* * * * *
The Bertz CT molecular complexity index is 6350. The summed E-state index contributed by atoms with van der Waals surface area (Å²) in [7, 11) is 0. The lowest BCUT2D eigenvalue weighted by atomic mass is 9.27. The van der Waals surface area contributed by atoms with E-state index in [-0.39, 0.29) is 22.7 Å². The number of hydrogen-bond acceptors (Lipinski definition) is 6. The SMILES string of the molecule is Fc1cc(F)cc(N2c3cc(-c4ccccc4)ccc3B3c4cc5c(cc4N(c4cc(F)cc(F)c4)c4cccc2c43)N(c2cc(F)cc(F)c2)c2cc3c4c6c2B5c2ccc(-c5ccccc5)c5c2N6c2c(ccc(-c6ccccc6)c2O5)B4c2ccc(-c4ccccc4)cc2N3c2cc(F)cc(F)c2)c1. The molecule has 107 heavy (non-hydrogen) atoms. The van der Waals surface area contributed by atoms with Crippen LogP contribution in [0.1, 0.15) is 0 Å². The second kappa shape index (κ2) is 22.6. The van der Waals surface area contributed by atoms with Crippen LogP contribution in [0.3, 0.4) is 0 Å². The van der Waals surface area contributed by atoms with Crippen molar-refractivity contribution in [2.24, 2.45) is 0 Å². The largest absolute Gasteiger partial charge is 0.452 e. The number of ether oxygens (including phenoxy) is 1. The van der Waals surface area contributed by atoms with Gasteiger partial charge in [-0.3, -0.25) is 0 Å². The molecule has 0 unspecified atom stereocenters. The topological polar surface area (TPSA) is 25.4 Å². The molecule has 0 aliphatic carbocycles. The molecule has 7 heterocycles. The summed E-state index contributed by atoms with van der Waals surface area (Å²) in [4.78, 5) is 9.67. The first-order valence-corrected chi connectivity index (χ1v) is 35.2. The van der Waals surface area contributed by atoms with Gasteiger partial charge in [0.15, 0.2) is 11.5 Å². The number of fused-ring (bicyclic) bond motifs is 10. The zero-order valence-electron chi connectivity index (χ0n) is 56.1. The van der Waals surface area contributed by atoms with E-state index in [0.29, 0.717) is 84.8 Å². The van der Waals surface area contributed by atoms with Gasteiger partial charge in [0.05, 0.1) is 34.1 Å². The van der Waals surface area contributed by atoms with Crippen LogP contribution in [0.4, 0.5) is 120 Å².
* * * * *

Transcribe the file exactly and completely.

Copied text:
The Bertz CT molecular complexity index is 6350. The summed E-state index contributed by atoms with van der Waals surface area (Å²) in [7, 11) is 0. The lowest BCUT2D eigenvalue weighted by atomic mass is 9.27. The van der Waals surface area contributed by atoms with E-state index in [-0.39, 0.29) is 22.7 Å². The number of hydrogen-bond acceptors (Lipinski definition) is 6. The SMILES string of the molecule is Fc1cc(F)cc(N2c3cc(-c4ccccc4)ccc3B3c4cc5c(cc4N(c4cc(F)cc(F)c4)c4cccc2c43)N(c2cc(F)cc(F)c2)c2cc3c4c6c2B5c2ccc(-c5ccccc5)c5c2N6c2c(ccc(-c6ccccc6)c2O5)B4c2ccc(-c4ccccc4)cc2N3c2cc(F)cc(F)c2)c1. The molecule has 107 heavy (non-hydrogen) atoms. The van der Waals surface area contributed by atoms with Crippen LogP contribution in [0.1, 0.15) is 0 Å². The second kappa shape index (κ2) is 22.6. The van der Waals surface area contributed by atoms with Crippen LogP contribution in [0.3, 0.4) is 0 Å². The van der Waals surface area contributed by atoms with Crippen molar-refractivity contribution in [2.24, 2.45) is 0 Å². The largest absolute Gasteiger partial charge is 0.452 e. The number of ether oxygens (including phenoxy) is 1. The van der Waals surface area contributed by atoms with Gasteiger partial charge in [-0.3, -0.25) is 0 Å². The molecule has 0 unspecified atom stereocenters. The topological polar surface area (TPSA) is 25.4 Å². The molecule has 0 aliphatic carbocycles. The molecule has 7 heterocycles. The summed E-state index contributed by atoms with van der Waals surface area (Å²) in [4.78, 5) is 9.67. The first-order valence-corrected chi connectivity index (χ1v) is 35.2. The van der Waals surface area contributed by atoms with Gasteiger partial charge in [0.15, 0.2) is 11.5 Å². The number of fused-ring (bicyclic) bond motifs is 10. The zero-order valence-electron chi connectivity index (χ0n) is 56.1. The van der Waals surface area contributed by atoms with E-state index in [0.29, 0.717) is 84.8 Å². The van der Waals surface area contributed by atoms with Gasteiger partial charge in [0.05, 0.1) is 34.1 Å². The van der Waals surface area contributed by atoms with Crippen LogP contribution in [0.4, 0.5) is 120 Å².